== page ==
In certain areas of the brain, the signals were evident. These were areas previously related to movement, where most neurons are likely focused on this behavior. But the researchers also found brain signals predicting movement throughout the brain, including in areas not specifically dedicated to it.

In many parts of the brain, «we can predict with greater than chance accuracy whether or not that data came from movement,» Swann said.

«We found that there is a spectrum of brain areas, from primary motor areas where you can decode that the person is moving 100% of the time, to other areas that can be decoded 75% of the time,» Rockhill added.

It shows a brain
They recorded the activity of thousands of neurons throughout the brain as the participants performed the task. Image is in public domain

In some of the areas that are not specialized in movement, «some of the neurons may fire, but they may be overwhelmed by neurons that are not related to movement,» he said.

Their findings complement a study published in 2019 in the journal Naturein which other researchers have shown similar large-scale brain networks related to movement in mice.

«This paper showed that movement is all over the brain, and our paper shows that’s true in humans as well,» Swann said.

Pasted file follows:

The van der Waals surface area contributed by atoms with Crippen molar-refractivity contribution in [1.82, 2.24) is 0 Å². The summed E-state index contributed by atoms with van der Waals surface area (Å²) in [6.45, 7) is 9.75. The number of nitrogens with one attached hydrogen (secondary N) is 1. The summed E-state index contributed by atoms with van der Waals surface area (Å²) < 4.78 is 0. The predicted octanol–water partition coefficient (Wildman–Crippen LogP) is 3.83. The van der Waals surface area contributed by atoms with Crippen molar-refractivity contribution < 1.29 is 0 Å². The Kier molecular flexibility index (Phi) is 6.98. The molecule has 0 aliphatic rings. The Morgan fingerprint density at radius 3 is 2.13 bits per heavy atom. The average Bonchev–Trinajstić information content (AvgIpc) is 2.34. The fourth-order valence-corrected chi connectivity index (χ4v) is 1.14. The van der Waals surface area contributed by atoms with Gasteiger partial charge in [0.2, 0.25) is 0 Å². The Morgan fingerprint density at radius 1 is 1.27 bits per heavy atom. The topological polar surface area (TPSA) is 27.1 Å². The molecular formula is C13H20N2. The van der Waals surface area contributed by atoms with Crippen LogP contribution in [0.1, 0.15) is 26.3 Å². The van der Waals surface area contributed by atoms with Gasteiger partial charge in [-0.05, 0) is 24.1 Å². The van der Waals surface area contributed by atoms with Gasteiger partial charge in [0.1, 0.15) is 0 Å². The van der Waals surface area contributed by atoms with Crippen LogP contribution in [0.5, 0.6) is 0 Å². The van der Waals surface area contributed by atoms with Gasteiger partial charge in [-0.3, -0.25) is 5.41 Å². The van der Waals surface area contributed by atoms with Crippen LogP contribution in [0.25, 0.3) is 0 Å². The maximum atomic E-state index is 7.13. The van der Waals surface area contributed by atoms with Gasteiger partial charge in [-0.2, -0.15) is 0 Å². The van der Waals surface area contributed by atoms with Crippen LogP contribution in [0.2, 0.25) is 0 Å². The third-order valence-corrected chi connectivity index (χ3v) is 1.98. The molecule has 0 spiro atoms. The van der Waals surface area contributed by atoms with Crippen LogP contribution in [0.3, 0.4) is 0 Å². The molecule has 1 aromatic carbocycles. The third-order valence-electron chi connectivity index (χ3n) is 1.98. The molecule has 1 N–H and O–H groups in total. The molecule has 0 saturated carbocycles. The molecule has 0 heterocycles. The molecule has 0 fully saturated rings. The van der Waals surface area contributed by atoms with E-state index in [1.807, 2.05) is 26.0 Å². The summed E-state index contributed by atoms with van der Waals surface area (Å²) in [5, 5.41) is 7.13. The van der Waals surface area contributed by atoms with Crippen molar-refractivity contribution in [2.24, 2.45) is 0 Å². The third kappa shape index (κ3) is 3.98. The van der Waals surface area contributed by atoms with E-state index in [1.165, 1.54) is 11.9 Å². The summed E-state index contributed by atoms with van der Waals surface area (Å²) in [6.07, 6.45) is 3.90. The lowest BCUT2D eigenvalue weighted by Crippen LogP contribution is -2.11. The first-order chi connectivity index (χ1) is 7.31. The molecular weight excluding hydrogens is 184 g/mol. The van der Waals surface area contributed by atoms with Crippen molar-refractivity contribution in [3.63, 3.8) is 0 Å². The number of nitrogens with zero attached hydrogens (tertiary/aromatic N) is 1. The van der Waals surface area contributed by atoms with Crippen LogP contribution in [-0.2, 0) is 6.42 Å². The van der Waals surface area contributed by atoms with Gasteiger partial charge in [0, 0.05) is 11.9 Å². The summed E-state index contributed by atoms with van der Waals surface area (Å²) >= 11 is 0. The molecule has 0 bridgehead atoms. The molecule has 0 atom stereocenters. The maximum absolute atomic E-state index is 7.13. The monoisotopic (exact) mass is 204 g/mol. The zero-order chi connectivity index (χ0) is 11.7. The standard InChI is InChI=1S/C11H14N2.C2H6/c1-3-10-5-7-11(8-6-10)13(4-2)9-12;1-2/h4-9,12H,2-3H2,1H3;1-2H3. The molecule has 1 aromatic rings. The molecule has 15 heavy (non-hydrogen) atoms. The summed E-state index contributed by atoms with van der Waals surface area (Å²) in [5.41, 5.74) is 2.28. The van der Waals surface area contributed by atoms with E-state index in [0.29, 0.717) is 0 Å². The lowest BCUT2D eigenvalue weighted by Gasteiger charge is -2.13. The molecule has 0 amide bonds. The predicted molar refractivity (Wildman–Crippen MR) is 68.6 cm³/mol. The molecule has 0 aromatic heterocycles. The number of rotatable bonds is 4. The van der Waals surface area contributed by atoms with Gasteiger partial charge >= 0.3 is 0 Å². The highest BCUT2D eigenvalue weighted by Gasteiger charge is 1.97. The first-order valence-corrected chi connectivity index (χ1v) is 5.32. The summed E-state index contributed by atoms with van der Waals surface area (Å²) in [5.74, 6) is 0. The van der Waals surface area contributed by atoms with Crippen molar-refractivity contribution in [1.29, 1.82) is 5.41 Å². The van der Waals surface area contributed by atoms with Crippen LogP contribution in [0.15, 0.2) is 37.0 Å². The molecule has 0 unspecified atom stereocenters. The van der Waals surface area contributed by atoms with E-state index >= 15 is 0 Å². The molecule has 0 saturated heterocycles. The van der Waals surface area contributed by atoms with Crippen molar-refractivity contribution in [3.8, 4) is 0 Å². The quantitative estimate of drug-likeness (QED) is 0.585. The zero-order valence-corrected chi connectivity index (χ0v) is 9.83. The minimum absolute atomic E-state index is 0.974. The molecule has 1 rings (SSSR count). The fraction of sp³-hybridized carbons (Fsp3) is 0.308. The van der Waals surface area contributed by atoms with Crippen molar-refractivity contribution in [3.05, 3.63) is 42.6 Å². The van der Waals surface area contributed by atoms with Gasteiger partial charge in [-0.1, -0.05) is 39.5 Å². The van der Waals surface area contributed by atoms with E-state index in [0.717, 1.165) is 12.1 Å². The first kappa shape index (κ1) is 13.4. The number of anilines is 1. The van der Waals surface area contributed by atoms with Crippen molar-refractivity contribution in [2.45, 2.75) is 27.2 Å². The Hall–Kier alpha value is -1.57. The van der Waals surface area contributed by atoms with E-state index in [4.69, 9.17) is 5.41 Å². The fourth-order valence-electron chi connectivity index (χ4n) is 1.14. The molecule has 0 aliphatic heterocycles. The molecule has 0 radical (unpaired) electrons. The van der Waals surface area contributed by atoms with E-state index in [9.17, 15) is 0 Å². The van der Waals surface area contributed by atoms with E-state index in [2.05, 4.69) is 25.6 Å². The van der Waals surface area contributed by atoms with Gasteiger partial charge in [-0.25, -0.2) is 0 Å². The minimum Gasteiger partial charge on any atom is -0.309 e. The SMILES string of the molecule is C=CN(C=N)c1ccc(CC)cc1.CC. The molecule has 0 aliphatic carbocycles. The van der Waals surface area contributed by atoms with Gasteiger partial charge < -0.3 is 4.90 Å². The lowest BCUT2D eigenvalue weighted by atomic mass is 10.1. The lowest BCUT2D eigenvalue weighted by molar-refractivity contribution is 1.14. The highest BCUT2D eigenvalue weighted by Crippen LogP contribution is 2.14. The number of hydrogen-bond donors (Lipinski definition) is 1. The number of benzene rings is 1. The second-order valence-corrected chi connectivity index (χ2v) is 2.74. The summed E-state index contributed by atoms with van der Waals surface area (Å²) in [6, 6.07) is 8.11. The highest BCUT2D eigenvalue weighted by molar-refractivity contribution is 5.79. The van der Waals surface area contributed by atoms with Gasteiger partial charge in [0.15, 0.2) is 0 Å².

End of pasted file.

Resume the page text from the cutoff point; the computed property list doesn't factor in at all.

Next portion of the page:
The phenomenon is probably not limited to movement either. Other systems, like vision and touch, also likely span more of the brain than previously thought.

Now the team is working on developing new tasks that involve different types of movement, to see how these manifest in the brain. And they plan to continue to expand the collaboration with OHSU, involving more researchers in the project and gaining a deeper understanding of the intricacies of the brain.

«There are a lot of opportunities now that we have this new collaboration,» Swann said. «We are truly fortunate to have the opportunity to collect such interesting data working with the team at OHSU and their incredible patients.»

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About this neuroscience research news

Author: laurel hammers
Source: University of Oregon
Contact: Laurel Hamers – University of Oregon
Picture: Image is in public domain

Original research: Access closed.